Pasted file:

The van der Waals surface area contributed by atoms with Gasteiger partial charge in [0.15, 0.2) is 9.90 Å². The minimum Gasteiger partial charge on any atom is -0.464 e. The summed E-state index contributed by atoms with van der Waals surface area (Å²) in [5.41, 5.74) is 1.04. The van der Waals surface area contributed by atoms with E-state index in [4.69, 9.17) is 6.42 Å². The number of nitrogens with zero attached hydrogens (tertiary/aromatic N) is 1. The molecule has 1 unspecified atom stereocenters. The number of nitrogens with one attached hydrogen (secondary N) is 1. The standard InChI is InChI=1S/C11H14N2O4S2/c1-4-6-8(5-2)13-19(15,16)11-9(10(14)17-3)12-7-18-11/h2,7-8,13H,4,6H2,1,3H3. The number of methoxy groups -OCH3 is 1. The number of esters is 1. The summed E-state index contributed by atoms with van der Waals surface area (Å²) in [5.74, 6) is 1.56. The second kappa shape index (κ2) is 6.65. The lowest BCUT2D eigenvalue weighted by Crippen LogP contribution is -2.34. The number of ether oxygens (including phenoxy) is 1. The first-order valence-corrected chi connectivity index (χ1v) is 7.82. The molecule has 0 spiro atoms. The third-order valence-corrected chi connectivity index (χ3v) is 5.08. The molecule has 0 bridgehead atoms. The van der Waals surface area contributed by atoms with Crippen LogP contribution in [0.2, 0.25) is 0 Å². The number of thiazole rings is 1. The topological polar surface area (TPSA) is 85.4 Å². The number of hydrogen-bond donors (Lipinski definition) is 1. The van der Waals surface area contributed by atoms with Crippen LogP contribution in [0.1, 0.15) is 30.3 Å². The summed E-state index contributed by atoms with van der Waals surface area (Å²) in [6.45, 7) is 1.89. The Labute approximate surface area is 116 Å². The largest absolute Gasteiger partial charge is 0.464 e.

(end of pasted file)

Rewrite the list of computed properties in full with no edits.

The van der Waals surface area contributed by atoms with Gasteiger partial charge in [0.15, 0.2) is 9.90 Å². The minimum Gasteiger partial charge on any atom is -0.464 e. The summed E-state index contributed by atoms with van der Waals surface area (Å²) in [5.41, 5.74) is 1.04. The van der Waals surface area contributed by atoms with E-state index in [4.69, 9.17) is 6.42 Å². The number of nitrogens with zero attached hydrogens (tertiary/aromatic N) is 1. The molecule has 1 unspecified atom stereocenters. The number of nitrogens with one attached hydrogen (secondary N) is 1. The standard InChI is InChI=1S/C11H14N2O4S2/c1-4-6-8(5-2)13-19(15,16)11-9(10(14)17-3)12-7-18-11/h2,7-8,13H,4,6H2,1,3H3. The number of methoxy groups -OCH3 is 1. The number of esters is 1. The summed E-state index contributed by atoms with van der Waals surface area (Å²) in [5.74, 6) is 1.56. The second kappa shape index (κ2) is 6.65. The lowest BCUT2D eigenvalue weighted by Crippen LogP contribution is -2.34. The number of ether oxygens (including phenoxy) is 1. The first-order valence-corrected chi connectivity index (χ1v) is 7.82. The molecule has 0 spiro atoms. The third-order valence-corrected chi connectivity index (χ3v) is 5.08. The molecule has 0 bridgehead atoms. The van der Waals surface area contributed by atoms with Crippen LogP contribution in [0.2, 0.25) is 0 Å². The number of thiazole rings is 1. The topological polar surface area (TPSA) is 85.4 Å². The number of hydrogen-bond donors (Lipinski definition) is 1. The van der Waals surface area contributed by atoms with Crippen LogP contribution in [0.1, 0.15) is 30.3 Å². The summed E-state index contributed by atoms with van der Waals surface area (Å²) in [6.45, 7) is 1.89. The Labute approximate surface area is 116 Å². The largest absolute Gasteiger partial charge is 0.464 e.